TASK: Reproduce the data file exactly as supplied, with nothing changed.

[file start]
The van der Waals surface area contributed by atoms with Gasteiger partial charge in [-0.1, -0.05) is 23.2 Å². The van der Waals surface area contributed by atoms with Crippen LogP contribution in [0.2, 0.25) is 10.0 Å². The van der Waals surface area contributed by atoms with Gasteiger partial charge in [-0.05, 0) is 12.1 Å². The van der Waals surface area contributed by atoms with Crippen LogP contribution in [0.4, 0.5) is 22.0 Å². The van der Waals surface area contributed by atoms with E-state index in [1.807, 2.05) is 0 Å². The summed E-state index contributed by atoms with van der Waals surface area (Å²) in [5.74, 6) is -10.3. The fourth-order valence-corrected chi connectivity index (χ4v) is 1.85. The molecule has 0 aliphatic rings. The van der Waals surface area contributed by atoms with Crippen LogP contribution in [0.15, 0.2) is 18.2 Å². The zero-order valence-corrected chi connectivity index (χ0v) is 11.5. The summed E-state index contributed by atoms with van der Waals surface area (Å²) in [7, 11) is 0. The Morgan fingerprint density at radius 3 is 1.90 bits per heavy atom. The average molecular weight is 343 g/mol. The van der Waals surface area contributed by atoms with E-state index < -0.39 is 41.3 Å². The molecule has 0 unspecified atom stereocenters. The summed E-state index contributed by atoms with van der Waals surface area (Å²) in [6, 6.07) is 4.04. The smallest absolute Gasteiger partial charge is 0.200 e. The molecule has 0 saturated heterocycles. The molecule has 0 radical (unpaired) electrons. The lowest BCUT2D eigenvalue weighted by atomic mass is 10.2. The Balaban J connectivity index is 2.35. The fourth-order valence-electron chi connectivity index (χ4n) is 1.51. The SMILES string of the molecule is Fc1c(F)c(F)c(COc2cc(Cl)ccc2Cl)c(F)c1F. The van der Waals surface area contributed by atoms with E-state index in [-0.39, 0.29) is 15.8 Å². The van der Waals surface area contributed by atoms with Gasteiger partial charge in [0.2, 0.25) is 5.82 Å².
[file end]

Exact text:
The van der Waals surface area contributed by atoms with Gasteiger partial charge in [-0.1, -0.05) is 23.2 Å². The van der Waals surface area contributed by atoms with Crippen LogP contribution in [0.2, 0.25) is 10.0 Å². The van der Waals surface area contributed by atoms with Gasteiger partial charge in [-0.05, 0) is 12.1 Å². The van der Waals surface area contributed by atoms with Crippen LogP contribution in [0.4, 0.5) is 22.0 Å². The van der Waals surface area contributed by atoms with E-state index in [1.807, 2.05) is 0 Å². The summed E-state index contributed by atoms with van der Waals surface area (Å²) in [5.74, 6) is -10.3. The fourth-order valence-corrected chi connectivity index (χ4v) is 1.85. The molecule has 0 aliphatic rings. The van der Waals surface area contributed by atoms with Crippen LogP contribution in [0.15, 0.2) is 18.2 Å². The zero-order valence-corrected chi connectivity index (χ0v) is 11.5. The summed E-state index contributed by atoms with van der Waals surface area (Å²) in [7, 11) is 0. The Morgan fingerprint density at radius 3 is 1.90 bits per heavy atom. The average molecular weight is 343 g/mol. The van der Waals surface area contributed by atoms with E-state index < -0.39 is 41.3 Å². The molecule has 0 unspecified atom stereocenters. The summed E-state index contributed by atoms with van der Waals surface area (Å²) in [6, 6.07) is 4.04. The smallest absolute Gasteiger partial charge is 0.200 e. The molecule has 0 saturated heterocycles. The molecule has 0 radical (unpaired) electrons. The lowest BCUT2D eigenvalue weighted by atomic mass is 10.2. The Balaban J connectivity index is 2.35. The fourth-order valence-electron chi connectivity index (χ4n) is 1.51. The SMILES string of the molecule is Fc1c(F)c(F)c(COc2cc(Cl)ccc2Cl)c(F)c1F. The van der Waals surface area contributed by atoms with E-state index in [-0.39, 0.29) is 15.8 Å². The van der Waals surface area contributed by atoms with Gasteiger partial charge in [0.2, 0.25) is 5.82 Å².